Fee-for-Service Plans information: what Feds should know when looking into this type of health insurance.
An FFS plan (Fee-for-Service) is a type of health insurance where the insured parties can receive medical care from any provider of their choice. In this article, we’ll take a look at the two types of FFS healthcare plans, and why these types of plans are gaining in popularity with health insurance carriers.
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The drawback to this type of plan is two-fold: it can end up being more expensive than a PPO FFS plan, and there’s typically more paperwork involved. For this type of health insurance to work, the insured person has to be much more involved in what amount of coverage the plan provides for certain categories of care, and how much the doctor is charging for the service. There is also more paperwork to be filled out either at the doctor’s office, or when filing for a reimbursement.
FFS with PPO
A PPO is a Preferred Provider Organization. When receiving care from a PPO, the insured party receives reduced charges or “enhanced benefits” than if they went with a healthcare provider outside of the PPO network. There is typically less paperwork needed when working with a PPO, as well as fewer out-of-pocket costs. But, there are less options as some doctors outside of the PPO would be either not covered by the plan, or more expensive.
There are FFS plans that are somewhat hybrids of the two types. While FFS plans that are PPO-only cover just healthcare services provided within the PPO, there are some FFS plans that have both a PPO-benefit and a separate “standard benefit” which covers those health needs provided from organizations outside of the PPO. This can be a good option for those who travel frequently as PPOs are usually region-specific.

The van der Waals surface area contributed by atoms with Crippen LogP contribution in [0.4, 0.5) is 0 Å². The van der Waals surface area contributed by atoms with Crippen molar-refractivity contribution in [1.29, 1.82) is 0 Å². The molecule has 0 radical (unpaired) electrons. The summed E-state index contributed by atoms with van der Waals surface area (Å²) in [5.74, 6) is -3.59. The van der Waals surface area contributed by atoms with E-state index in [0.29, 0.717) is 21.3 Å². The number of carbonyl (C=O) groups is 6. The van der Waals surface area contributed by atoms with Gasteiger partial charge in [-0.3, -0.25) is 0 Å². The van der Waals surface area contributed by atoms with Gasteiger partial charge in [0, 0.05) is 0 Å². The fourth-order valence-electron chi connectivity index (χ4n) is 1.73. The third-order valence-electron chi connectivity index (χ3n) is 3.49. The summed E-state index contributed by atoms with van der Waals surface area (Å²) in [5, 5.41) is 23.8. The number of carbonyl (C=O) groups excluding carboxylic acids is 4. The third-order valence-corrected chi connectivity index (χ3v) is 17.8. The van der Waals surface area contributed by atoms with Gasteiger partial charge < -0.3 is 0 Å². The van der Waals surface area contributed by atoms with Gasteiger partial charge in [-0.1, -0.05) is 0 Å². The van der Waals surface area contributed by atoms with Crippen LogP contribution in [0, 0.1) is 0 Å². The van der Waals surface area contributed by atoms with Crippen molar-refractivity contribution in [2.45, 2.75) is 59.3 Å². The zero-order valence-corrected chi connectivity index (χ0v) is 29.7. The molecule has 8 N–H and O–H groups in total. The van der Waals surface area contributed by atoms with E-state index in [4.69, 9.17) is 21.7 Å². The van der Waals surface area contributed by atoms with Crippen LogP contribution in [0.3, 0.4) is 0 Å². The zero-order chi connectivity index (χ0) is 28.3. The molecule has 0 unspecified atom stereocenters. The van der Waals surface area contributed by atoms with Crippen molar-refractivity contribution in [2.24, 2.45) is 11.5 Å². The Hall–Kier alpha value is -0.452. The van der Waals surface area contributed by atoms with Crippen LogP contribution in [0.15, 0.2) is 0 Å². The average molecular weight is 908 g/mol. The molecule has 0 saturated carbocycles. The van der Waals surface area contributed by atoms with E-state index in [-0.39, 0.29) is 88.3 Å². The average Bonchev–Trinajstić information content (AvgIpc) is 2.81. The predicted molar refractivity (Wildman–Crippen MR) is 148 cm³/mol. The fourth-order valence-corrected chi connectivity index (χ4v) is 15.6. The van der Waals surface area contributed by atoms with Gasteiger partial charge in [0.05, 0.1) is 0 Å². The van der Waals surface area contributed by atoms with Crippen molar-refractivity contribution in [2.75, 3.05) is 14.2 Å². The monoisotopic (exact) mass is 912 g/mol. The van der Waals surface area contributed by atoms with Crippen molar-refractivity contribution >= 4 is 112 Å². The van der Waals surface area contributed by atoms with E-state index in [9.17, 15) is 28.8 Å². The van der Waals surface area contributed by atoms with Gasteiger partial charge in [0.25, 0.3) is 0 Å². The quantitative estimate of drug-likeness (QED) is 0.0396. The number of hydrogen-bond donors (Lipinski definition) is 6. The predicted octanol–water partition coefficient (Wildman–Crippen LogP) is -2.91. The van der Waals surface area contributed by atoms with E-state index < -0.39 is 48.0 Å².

The Reemergence of FFS Plans
These types of health insurance plans weren’t available in FEHB from 1989 to 2020, when the Government Employees Health Association (GEHA) first made 2 such plans available during the 2019 FEHB Open Season. Even before the pandemic, the proliferation of “tele-health” greatly reduced costs. It suddenly made more sense for patients to pay some of the cost when digital appointments made their healthcare expenses much lower.
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**Written by Benjamin Derge, Financial Planner, ChFEBC℠ The information has been obtained from sources considered reliable but we do not guarantee that the foregoing material is accurate or complete. Any opinions are those of Benjamin Derge and not necessarily those of RJFS or Raymond James. Links are being provided for information purposes only. Expressions of opinion are as of this date and are subject to change without notice. Raymond James is not affiliated with and does not endorse, authorize, or sponsor any of the listed websites or their respective sponsors.